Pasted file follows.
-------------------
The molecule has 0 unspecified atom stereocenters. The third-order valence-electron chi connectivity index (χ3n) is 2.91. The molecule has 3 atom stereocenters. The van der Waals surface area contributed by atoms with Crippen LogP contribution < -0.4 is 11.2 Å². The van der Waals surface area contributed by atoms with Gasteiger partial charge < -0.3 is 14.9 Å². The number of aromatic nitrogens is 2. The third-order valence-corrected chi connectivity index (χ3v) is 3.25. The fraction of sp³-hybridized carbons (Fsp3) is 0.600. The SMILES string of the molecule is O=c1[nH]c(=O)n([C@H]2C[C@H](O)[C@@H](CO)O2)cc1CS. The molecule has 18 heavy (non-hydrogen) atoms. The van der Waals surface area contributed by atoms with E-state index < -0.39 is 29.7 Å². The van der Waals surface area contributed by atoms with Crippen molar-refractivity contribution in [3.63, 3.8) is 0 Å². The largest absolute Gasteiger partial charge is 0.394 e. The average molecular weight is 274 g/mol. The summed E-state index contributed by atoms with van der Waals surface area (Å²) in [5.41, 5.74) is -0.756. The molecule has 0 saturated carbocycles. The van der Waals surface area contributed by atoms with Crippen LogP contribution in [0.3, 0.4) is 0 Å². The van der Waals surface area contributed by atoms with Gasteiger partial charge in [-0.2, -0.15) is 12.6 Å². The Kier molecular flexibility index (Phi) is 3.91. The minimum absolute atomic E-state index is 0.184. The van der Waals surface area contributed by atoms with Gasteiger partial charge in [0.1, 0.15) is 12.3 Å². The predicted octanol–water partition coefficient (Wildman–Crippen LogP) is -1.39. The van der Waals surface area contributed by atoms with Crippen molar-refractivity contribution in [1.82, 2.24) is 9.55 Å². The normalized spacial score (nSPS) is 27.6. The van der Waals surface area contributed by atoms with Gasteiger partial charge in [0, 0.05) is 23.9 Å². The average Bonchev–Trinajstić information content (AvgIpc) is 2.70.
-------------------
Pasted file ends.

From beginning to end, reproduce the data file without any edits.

The molecule has 0 unspecified atom stereocenters. The third-order valence-electron chi connectivity index (χ3n) is 2.91. The molecule has 3 atom stereocenters. The van der Waals surface area contributed by atoms with Crippen LogP contribution < -0.4 is 11.2 Å². The van der Waals surface area contributed by atoms with Gasteiger partial charge < -0.3 is 14.9 Å². The number of aromatic nitrogens is 2. The third-order valence-corrected chi connectivity index (χ3v) is 3.25. The fraction of sp³-hybridized carbons (Fsp3) is 0.600. The SMILES string of the molecule is O=c1[nH]c(=O)n([C@H]2C[C@H](O)[C@@H](CO)O2)cc1CS. The molecule has 18 heavy (non-hydrogen) atoms. The van der Waals surface area contributed by atoms with E-state index < -0.39 is 29.7 Å². The van der Waals surface area contributed by atoms with Crippen molar-refractivity contribution in [3.63, 3.8) is 0 Å². The largest absolute Gasteiger partial charge is 0.394 e. The average molecular weight is 274 g/mol. The summed E-state index contributed by atoms with van der Waals surface area (Å²) in [5.41, 5.74) is -0.756. The molecule has 0 saturated carbocycles. The van der Waals surface area contributed by atoms with Crippen LogP contribution in [0.3, 0.4) is 0 Å². The van der Waals surface area contributed by atoms with Gasteiger partial charge in [-0.2, -0.15) is 12.6 Å². The Kier molecular flexibility index (Phi) is 3.91. The minimum absolute atomic E-state index is 0.184. The van der Waals surface area contributed by atoms with Gasteiger partial charge in [0.1, 0.15) is 12.3 Å². The predicted octanol–water partition coefficient (Wildman–Crippen LogP) is -1.39. The van der Waals surface area contributed by atoms with Crippen molar-refractivity contribution in [1.82, 2.24) is 9.55 Å². The normalized spacial score (nSPS) is 27.6. The van der Waals surface area contributed by atoms with Gasteiger partial charge in [0, 0.05) is 23.9 Å². The average Bonchev–Trinajstić information content (AvgIpc) is 2.70.